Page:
A Miserable End (100 Word Challenge for Grown Ups, May 2012)

This week’s challenge was the phrase ‘the flame flickered before…’

 

The flame flickered before it finally expired.

“That was the last candle,” he sighed.

“I know.”

We sat at the window in darkness.  Only one house had a light at the window, the others had succumbed to the darkness days ago.

“Should we go round there and see if they’ll let us in?”

“Did we let anybody else in, when we still had light?”

He didn’t reply; it had been his decision to ignore the frantic knocking.

I wished it over now.

Annie stirred, and slipped a hand into mine.

“Don’t worry Mummy,” she said, “the sun’ll come out tomorrow.”

About Sandra

I cruise the French waterways with my husband four or five months a year, and write fiction and poetry. I love animals, F1 motor racing, French bread and my husband, though not necessarily in that order.
This entry was posted in By the Way ..., Just Sayin'. Bookmark the permalink.

33 Responses to A Miserable End (100 Word Challenge for Grown Ups, May 2012)

  1. dmmacilroy says:

    Dear Sandra,

    When I see your name on the feed, i stop to read. When I read, I’m usually satisfied that I did. This self reinforcing feedback loop should let you know that you are a good writer. The piece that prompted this response is a good example. Slow tightening of the screws until the only thing that will relieve the tension is an innocent sentence uttered by a child. Let’s hope she’s right.

    Aloha,

    Doug

    Like

  2. dmmacilroy says:

    Argh! Nothing worse than writing a nice comment only to have it disappear into the ozone in the button pressing procedure.

    Substitute a long, eloquent, praise laden comment of your choice in this spot. I cannot duplicate the light and golden touch of my previous words. Suffice to say that, as usual, I enjoyed your story.

    Aloha,

    Doug

    Like

  3. Sandra says:

    Nothing nicer than having TWO nice comments Doug! Thank you. 🙂 When I’m in France (as I am now) WordPress can be very sluggish to respond, either incoming or outgoing. And sometimes I just can’t get on at all and have to keep re-booting the mobile connection. Maybe that’s why the first one was late getting here. But I appreciate them both. 🙂

    Like

  4. dmmacilroy says:

    Well, since you got to read them both, I’m glad my second comment and its attendant description of the first was accurate. I envy you your floating world. Dangle your digits in the water for me and I’ll sniff a plumeria blossoom for you.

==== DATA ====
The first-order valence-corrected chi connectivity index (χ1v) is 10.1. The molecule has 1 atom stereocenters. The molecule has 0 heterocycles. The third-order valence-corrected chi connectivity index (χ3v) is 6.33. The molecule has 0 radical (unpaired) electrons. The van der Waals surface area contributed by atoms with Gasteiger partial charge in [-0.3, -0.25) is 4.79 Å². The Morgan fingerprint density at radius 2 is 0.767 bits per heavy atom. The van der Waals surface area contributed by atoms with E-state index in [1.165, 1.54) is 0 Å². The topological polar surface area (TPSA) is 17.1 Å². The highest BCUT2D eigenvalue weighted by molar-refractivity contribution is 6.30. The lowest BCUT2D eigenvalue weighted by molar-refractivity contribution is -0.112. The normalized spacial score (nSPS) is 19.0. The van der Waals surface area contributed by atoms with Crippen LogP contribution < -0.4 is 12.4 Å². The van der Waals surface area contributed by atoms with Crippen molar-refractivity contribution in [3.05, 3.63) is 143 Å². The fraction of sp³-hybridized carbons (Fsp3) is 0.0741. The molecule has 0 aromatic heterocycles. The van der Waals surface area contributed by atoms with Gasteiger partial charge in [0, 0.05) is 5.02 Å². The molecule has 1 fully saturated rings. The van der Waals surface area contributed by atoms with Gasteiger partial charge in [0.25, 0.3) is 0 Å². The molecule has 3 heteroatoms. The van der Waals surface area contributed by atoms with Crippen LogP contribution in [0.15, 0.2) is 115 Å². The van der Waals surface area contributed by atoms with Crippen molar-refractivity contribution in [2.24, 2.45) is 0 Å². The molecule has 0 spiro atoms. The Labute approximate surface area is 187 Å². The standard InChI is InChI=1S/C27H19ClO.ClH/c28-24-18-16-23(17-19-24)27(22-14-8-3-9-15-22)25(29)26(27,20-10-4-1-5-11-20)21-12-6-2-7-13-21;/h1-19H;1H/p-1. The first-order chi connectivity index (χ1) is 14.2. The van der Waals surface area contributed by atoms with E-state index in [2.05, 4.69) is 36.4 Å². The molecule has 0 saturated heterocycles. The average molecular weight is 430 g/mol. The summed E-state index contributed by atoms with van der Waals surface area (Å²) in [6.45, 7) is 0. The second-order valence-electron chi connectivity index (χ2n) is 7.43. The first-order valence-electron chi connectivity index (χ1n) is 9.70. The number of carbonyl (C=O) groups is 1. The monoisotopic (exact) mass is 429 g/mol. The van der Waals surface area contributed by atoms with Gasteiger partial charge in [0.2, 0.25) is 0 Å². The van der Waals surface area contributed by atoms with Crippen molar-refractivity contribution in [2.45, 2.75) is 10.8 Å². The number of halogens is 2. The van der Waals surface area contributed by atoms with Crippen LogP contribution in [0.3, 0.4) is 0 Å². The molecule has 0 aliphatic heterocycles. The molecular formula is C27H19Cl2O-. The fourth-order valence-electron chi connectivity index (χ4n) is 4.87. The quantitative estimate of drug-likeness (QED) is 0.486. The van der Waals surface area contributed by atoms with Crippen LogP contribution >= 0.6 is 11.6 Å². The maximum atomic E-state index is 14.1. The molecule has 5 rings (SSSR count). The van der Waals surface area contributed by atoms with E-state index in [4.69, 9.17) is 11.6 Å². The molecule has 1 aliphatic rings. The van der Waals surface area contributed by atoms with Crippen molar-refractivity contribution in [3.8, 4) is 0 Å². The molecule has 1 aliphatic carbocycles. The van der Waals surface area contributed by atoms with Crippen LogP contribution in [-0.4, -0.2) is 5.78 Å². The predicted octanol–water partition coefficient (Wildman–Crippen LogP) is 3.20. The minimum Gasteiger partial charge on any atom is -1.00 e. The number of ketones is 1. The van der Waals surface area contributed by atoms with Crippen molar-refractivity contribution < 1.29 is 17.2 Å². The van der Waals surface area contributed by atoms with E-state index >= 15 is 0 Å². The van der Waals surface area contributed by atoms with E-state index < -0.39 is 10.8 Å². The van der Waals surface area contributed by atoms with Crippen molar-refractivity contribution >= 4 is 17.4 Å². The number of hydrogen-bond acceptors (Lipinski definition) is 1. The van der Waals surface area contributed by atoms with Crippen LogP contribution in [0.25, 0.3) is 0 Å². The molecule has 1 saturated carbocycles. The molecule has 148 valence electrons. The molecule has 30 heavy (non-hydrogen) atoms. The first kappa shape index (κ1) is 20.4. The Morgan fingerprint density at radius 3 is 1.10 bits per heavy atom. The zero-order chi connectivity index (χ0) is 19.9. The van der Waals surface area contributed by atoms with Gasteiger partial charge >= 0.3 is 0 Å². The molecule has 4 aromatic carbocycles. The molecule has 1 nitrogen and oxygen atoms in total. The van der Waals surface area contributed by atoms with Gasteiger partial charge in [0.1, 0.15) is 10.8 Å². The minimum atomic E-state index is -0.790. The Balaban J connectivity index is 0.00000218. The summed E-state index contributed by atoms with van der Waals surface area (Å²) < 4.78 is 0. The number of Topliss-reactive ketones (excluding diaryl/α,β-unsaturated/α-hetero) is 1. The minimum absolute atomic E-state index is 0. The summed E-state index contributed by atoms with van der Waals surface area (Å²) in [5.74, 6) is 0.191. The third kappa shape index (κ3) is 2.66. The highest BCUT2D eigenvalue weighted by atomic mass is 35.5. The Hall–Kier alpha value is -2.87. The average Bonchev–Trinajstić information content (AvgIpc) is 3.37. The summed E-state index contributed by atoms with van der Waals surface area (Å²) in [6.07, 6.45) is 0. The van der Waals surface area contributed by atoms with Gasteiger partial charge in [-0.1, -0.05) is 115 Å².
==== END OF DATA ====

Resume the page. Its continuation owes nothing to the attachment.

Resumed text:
Aloha Sandra. 😀

    Like

  5. ooh a mystery as to ahy they wouldnt let anyone in 😛 really good way to end the prompt left me wanting to find out more and wonder if they will be ok!

    Like

  6. TheOthers1 says:

    Fabulous last line. Very hopeful.

    Like

  7. That was great. Left me wandering why they have all been plunged into darkness. Almost sounded post apocolyptical. The child’s last words shines light on the darkness and very powerful line. Great writing!

    Like

  8. Sally says:

    I enjoyed reading this, thank goodness for the innocence of children.

    Like

  9. jabbersville says:

    Loved your choice of name :0) Let’s hope it does.

    Like

  10. Oh my. What disaster has happened in their world? It’s a frightening story till we meet the child, and then it becomes heartbreaking. Good job.

    Like

  11. Wow, you had me with the subtle but scary realism of the situation, and the characters coming to grips with this disaster and their own behavior after it had begun. But little Annie’s statement made me glad I wasn’t drinking my coffee yet. It pulled me out of your story like a punchline. From the comments above, I guess that’s just me. I’ve got a ‘Saturday Night Live’ kind of mind.

    Like

  12. Like this…some sort of apocalyptic disaster springs to mind…Nicely done 🙂

    Like

    • Sandra says:

      As I said in response to the comment above, it’s about the sun not rising, which was always something I used to worry about as a child. Perpetual night, ugh!

      Like

  13. erinleary says:

    Eerie and powerful. Lots of mystery in so few words.

    Like

  14. Sandra says:

    Thanks Erin. I wonder how long we’d survive if the sun really didn’t rise one day.

    Like

  15. This is just excellent. A great idea, and delivered with perfect understatement.

    Like

  16. Really enjoyed this. Well written and I want more. x

    Like

  17. Mayumi-H says:

    Sandra, I always love seeing how you interpret these prompts. This was no exception. 🙂
    I got a distinct horror movie vibe from the adults’ anxiety. And I loved those lines in the middle, the ones that start “He didn’t reply….” and “I wished it over.” They are full of such quiet dread and hopelessness. And then Annie’s faith brings the light back, just a little bit. Beautiful!

    Like

  18. Gilly Gee says:

    Excellent yet again, I love the hopefulness of the child.

    Like

  19. ventahl says:

    Apocalyptic but with a child’s vestige of hope. “Did we let anybody else in, when we still had light?” He didn’t reply …. tangible guilt and remorse. Really compelling.

    Like

  20. Delft says:

    Beautiful story and very different from the rest. I love how it’s sad without our really knowng the circumstances.

    Like

  21. Anne Schilde says:

    For a few seconds there, I thought I was reading a great alternate story line for Paul Revere! I love any story that has Annie in it! 🙂

    Like

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